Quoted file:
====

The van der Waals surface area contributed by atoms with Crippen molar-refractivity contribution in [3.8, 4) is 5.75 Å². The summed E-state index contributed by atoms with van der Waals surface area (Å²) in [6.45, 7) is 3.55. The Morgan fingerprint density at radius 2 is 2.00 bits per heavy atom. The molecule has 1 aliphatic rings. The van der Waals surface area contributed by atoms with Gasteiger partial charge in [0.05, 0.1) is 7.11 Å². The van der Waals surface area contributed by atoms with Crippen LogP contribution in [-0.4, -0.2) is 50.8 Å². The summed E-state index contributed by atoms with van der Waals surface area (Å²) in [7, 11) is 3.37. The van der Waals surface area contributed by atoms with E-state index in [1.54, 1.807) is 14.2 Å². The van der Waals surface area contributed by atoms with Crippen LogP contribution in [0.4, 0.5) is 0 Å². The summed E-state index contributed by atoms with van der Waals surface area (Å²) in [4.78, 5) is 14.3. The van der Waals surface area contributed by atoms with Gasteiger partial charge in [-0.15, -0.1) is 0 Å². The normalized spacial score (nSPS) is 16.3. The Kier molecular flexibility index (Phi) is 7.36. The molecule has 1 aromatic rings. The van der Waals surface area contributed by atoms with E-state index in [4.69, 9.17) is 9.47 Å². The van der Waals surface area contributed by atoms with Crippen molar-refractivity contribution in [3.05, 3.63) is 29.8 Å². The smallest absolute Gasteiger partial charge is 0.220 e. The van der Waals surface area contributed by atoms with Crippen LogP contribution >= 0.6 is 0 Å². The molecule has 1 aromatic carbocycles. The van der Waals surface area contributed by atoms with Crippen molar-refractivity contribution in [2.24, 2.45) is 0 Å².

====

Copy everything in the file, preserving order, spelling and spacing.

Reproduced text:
The van der Waals surface area contributed by atoms with Crippen molar-refractivity contribution in [3.8, 4) is 5.75 Å². The summed E-state index contributed by atoms with van der Waals surface area (Å²) in [6.45, 7) is 3.55. The Morgan fingerprint density at radius 2 is 2.00 bits per heavy atom. The molecule has 1 aliphatic rings. The van der Waals surface area contributed by atoms with Gasteiger partial charge in [0.05, 0.1) is 7.11 Å². The van der Waals surface area contributed by atoms with Crippen LogP contribution in [-0.4, -0.2) is 50.8 Å². The summed E-state index contributed by atoms with van der Waals surface area (Å²) in [7, 11) is 3.37. The van der Waals surface area contributed by atoms with E-state index in [1.54, 1.807) is 14.2 Å². The van der Waals surface area contributed by atoms with Crippen LogP contribution in [0.4, 0.5) is 0 Å². The summed E-state index contributed by atoms with van der Waals surface area (Å²) in [4.78, 5) is 14.3. The van der Waals surface area contributed by atoms with Gasteiger partial charge in [-0.15, -0.1) is 0 Å². The normalized spacial score (nSPS) is 16.3. The Kier molecular flexibility index (Phi) is 7.36. The molecule has 1 aromatic rings. The van der Waals surface area contributed by atoms with E-state index in [4.69, 9.17) is 9.47 Å². The van der Waals surface area contributed by atoms with Crippen molar-refractivity contribution in [3.05, 3.63) is 29.8 Å². The smallest absolute Gasteiger partial charge is 0.220 e. The van der Waals surface area contributed by atoms with Crippen LogP contribution >= 0.6 is 0 Å². The molecule has 1 aromatic carbocycles. The van der Waals surface area contributed by atoms with Crippen molar-refractivity contribution in [2.24, 2.45) is 0 Å².